Innovation in the Age of Data Overload
Today’s marketing communications professionals have to manage data coming at them in ever-increasing quantities, at ever-increasing speeds. How can this be anything but a blessing? Well, too much data can be paralyzing. Insight becomes tougher to discern in a tsunami of information, and decisions are constantly postponed to “just analyze the data a bit more.”
Let’s face it – media data can be particularly challenging. Whether it is plan, competitive, sales, social media, or the various flavors of digital (display, search, site analytics, and rich media), the compass seems to swing in every direction when determining where to start the analysis.
Today’s marketer is being forced to adapt their analysis to deal with the overload. Savvy marketers are starting to turn to “Analytics Platforms”—what others call dashboards. Innovation in this space is beginning to gain critical traction, and it is important to understand what success looks like before pursuing this as a solution.
The first area that needs to be clearly defined is the analytic goal. There are many possible goals: a marketer may want to improve on-the-fly decision making, redistribute marketing dollars from an underperforming media type, demonstrate what competitors are spending, or determine what online buzz is telling us about our brand against its competitors. A clear goal will empower a team to innovate, choosing tools and making progress through an iterative approach.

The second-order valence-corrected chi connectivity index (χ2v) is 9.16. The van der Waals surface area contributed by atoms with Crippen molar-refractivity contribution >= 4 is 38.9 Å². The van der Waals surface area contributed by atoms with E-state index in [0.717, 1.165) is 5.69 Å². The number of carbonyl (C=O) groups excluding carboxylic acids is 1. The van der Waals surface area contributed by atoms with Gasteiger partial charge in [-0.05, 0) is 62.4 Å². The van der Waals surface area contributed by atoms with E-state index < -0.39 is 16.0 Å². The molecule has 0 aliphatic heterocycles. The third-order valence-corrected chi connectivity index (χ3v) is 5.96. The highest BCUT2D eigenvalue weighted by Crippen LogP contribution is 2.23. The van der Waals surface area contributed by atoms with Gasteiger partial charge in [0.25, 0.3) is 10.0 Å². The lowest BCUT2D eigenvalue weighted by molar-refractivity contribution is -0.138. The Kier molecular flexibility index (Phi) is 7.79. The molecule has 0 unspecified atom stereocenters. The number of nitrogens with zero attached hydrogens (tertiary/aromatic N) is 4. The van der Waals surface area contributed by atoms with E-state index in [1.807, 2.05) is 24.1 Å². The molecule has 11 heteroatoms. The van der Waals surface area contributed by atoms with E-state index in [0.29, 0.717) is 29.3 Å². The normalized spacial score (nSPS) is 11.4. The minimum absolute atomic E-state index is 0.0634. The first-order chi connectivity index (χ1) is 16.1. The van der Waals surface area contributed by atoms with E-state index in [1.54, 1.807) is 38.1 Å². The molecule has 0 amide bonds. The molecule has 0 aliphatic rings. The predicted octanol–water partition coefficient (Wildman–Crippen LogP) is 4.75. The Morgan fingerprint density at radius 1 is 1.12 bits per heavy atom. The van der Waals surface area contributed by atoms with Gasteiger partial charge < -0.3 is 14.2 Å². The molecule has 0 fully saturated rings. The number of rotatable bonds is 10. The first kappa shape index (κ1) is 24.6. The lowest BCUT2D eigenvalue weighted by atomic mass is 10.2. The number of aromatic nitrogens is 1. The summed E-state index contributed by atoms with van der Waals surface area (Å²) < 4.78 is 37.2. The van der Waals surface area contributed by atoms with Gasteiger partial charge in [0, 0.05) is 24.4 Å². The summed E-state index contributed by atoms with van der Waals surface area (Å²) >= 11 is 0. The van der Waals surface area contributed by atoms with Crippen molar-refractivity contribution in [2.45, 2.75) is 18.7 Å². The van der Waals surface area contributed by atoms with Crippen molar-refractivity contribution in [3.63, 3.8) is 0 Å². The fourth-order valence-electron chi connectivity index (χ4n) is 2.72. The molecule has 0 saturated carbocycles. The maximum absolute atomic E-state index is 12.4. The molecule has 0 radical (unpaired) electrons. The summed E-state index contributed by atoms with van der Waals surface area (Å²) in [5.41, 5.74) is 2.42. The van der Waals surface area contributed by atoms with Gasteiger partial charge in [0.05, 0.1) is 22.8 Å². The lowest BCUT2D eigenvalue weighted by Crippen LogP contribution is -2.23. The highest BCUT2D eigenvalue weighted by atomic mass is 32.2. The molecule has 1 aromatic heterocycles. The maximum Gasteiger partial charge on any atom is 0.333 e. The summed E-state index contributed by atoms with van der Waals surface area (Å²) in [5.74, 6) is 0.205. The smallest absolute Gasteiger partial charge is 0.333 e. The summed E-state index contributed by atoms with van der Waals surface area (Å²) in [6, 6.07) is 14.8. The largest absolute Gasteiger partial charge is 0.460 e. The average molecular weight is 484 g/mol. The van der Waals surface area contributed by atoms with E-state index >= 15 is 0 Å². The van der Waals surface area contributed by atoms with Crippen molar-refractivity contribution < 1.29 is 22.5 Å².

Although data-processing technologies have improved exponentially in the past five years, there is no textbook approach for fostering innovation in this space. Hoping that someone in your organization will come up with a significant breakthrough is a formula for disappointment. The Rolling Stones’s Keith Richards woke up in the middle of the night and played the riff to “Satisfaction” on a cheap guitar and recorder, but this is not the “lightning in a bottle” strategy that produces consistent results.
The teams that analyze data need to choose approaches, make mistakes, and improve. By fostering a skeptical, innovative culture on a daily basis, a team is better positioned to make changes in a systematic way. Provide your team members with the flexibility to make mistakes and give them guidance so they can fine-tune their approaches. Slowly pushing forward and experimenting helps prevent over-investment in flawed applications.
Here’s the plan – stop analyzing your problem, recruit a motivated team to attack the problem set, give them the latitude to recommend approaches, fine tune the solution, and continue innovating in an incremental fashion. Have fun, because the surf is up and the forecast is for more and bigger waves in the world of data.